A philosophy professor at the college, Owen McLeod has shown his strong poetic background through his various published works and recent debut poetry collection “Dream Kitchen.” The collection was awarded the 2018 Vassar Miller Prize in poetry by the University of North Texas Press. “Dream Kitchen” explores themes of grief, family, mental health, the human soul, body image, philosophical figures and religion.
McLeod’s works have been published in various literary journals, such as the American Literary Review, Yale Review, Massachusetts Review, New England Review and many more.
At McLeod’s poetry reading this past Tuesday, English professor, short-story writer and poet Lee Upton introduced McLeod and referred to his work as “marked by a brilliant range of reference, by impeccable craft, by the grade of high intelligence, wit and resident feeling…poem after poem, each individual line surfaces with energy and a cunning, sweeping, imaginative range.”
McLeod’s love for poetry is not new. As an undergraduate at King’s College, London, he spent some of his time writing poetry. However, after graduating and going on to graduate school for philosophy, he “forgot all about poetry” and “didn’t have time for it anymore,” he said in an interview.
Poetry made its way back to him in the summer of 2014 while sitting in on an english course by Professor Upton in modern and contemporary poetry, where he was learning about poets he had not studied before.
“It was the course that made a huge difference to me,” he said. “I owe a lot to Lee Upton.”
McLeod read a couple of his poems, including “Click Here to get Ripped,” “A Brief History of the Universe,” “Rocket Man,” and “Something You Left to Me.” Particularly, the poems “The Republic,” “A Brief Synopsis of Spinoza’s Ethics” and others reference philosophical figures such as Plato, Aristotle and Spinoza.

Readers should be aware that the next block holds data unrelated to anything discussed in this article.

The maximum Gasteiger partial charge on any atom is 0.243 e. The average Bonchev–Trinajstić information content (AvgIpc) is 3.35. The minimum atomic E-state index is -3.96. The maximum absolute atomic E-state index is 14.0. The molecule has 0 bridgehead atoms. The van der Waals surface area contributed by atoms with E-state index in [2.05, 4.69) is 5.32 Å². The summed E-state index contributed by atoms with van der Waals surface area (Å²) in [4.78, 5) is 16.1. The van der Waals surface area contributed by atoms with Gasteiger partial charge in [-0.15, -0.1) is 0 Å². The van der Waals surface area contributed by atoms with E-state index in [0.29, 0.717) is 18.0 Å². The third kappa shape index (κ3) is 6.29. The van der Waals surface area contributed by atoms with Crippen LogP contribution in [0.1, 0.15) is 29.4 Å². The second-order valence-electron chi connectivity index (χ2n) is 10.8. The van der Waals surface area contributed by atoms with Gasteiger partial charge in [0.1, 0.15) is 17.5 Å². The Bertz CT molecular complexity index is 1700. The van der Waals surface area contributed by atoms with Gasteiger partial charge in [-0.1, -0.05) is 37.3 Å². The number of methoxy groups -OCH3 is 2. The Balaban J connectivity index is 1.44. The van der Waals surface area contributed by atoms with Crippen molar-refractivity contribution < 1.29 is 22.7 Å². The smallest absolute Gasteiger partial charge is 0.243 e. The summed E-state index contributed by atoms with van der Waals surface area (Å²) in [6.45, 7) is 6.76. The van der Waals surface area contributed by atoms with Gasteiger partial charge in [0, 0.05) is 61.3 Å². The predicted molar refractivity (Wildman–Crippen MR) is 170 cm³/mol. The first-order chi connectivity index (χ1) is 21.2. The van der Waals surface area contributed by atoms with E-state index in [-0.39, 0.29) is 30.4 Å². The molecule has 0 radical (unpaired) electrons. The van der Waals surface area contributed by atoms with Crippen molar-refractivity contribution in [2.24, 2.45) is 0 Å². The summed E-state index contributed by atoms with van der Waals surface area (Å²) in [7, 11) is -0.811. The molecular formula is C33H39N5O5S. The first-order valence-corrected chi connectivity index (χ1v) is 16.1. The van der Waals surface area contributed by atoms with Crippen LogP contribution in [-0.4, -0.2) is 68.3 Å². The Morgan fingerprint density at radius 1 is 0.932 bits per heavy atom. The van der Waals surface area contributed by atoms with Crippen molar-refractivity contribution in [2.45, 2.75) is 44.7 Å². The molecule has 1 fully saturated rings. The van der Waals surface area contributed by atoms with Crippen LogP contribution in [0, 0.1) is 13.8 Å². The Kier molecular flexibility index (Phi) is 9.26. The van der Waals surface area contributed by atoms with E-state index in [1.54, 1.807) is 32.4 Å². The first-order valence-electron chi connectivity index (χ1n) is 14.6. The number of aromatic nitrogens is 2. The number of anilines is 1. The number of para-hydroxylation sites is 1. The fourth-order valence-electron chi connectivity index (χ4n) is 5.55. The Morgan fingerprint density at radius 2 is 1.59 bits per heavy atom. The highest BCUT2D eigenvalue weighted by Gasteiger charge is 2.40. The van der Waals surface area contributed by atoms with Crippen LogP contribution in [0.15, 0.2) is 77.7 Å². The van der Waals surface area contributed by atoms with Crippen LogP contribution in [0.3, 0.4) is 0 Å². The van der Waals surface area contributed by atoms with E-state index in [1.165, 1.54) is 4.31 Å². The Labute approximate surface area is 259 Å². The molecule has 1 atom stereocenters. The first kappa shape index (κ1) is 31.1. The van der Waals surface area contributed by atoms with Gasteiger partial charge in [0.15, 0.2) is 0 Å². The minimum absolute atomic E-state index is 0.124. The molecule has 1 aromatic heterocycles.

Before reading “Rocket Man,” he explained that the poem is representative of how he deals with situations in which he finds himself in a state of depression or bothered by something.
“I try to look at my life as if I was living in Jupiter or Neptune, so whatever is bothering me seems trivial and small,” he said.
While that strategy works for him, the downside of it is that “viewing from that perspective the things I love and care about also seem trivial and small, so it’s as if in order to be content I have to view the world from a great distance, but in order to love the world, I have to view it from right here.”
“It’s also about drinking too much,” he added, referring to when the speaker of the poem drunkenly steps to the yard of his house and falls asleep, to then be awakened by a jogger “just before dawn,” that fears he “might be a corpse.”
At the end of the reading, an audience member asked McLeod how his background in philosophy has influenced his writing. McLeod said that while getting ready for the reading, he realized how much philosophy has worked its way “directly or indirectly” into his poetry.
“It’s not something that I intended, I didn’t mean for philosophy to make its way into the poetry. In fact, sometimes I wish I could get out,” he said. He added that he feels that as a philosopher, he has been “encouraged” to follow a particular way of thinking.
McLeod shared that he has struggled to push past the training he received as a philosopher when writing poetry.
Although his interests lie in teaching ethics and history of philosophy, McLeod has taught the occasional seminars on God and themes of life. The concept of God appearing in a lot of his poetry is unsurprising, McLeod said in an interview.
“For me the concept of God is one that’s very useful as a literary device because it’s a place where we can…personify a lot of things that we value, like wisdom and mercy and creativity,” he said. “Even if there isn’t a God, it’s still useful for me to be able to refer to God [and] to use God as a kind of device to convey meanings.”
An audience member asked McLeod what about poetry draws him to it.
“I want to connect to the world in some way and to capture what seems to me beautiful or horrible or lovely or regrettable about it,” he responded. “And then try to share that with other people the way in which a photographer might want to capture a moment and then share it.”
“In addition to philosophy, poetry allows me to be in a world in a way where I can express [myself],” he added.